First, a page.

Jason Britton -- 2/12/01
Today's publishing environment means an expanding job description for children's book agents
It seems as though issues that felt new just a few years ago--consolidation of companies, editorial shakeups, a growing corporatization of the industry--are now part of the everyday reality of children's book publishing. As a result, the role an agent plays in the process has changed and, in many ways, expanded. A number of new agents have recently opened shop, bringing different approaches with them. PW spoke with several agents and editors to gain an overview of the current scene in children's book agenting.
Without a doubt, children's book agents are enjoying more visibility and cachet these days than ever before. The field is growing rapidly, more authors and illustrators have agents--even some who have long thought they didn't need an agent have changed their minds--and there are more agents representing children's books. Until relatively recently, few agents specialized in children's books, and for those who did handle this area, it was most often as an adjunct to their main business of adult books. Today, however, children's agenting is a viable--and increasingly competitive--career choice. For editors, this means maintaining relationships not only with authors and illustrators but also with their agents.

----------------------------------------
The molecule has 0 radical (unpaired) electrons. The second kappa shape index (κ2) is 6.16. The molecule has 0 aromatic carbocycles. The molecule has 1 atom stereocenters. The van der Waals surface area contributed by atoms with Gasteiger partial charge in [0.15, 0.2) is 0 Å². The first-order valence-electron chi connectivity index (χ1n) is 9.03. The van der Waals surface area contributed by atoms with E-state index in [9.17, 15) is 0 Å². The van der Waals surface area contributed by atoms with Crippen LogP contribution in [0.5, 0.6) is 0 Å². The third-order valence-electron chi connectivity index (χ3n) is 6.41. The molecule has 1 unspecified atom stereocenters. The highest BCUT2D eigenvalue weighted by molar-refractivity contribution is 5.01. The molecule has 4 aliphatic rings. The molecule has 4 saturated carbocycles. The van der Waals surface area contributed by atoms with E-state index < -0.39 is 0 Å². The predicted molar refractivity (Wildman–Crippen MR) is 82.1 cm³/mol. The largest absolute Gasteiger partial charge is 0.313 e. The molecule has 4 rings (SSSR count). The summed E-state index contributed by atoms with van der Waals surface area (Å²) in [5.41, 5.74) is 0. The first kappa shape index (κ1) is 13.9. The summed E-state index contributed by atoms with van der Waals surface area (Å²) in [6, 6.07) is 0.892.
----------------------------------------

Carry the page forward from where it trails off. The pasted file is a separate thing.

Though agents have always represented children's authors and illustrators, previously it wasn't considered necessary, at a time when relatively few authors and illustrators made their living solely from their children's book work (unless an author had gained "superstar" status and was
Back when agents were not as abundant as today, authors and illustrators would often approach lawyers with their questions about contracts and other business issues. Sheldon Fogelman, of the Sheldon Fogelman Agency, came to children's book agenting from a background as a lawyer. Though he started his agency in 1975, Fogelman had been representing authors and illustrators through his law firm for 10 years before that. At that time, most of the authors and illustrators who came through his door were already established, but Fogelman said that the agency now regularly takes on unpublished clients. Fogelman has seen a dramatic increase in business; he reports that income for his agency has grown more than 20% annually in recent years.
The job of an agent has always been, and continues to be, pairing clients and their work with the right editors. "It's like matchmaking," observed Marilyn Marlow, an agent with Curtis Brown since 1959, now executive v-p, "and I love getting authors, illustrators and editors together who like each other." This basic function remains. However, the methods by which agents operate have, for the most part, changed.
In the old days, an agent would typically send out a manuscript (possibly with black-and-white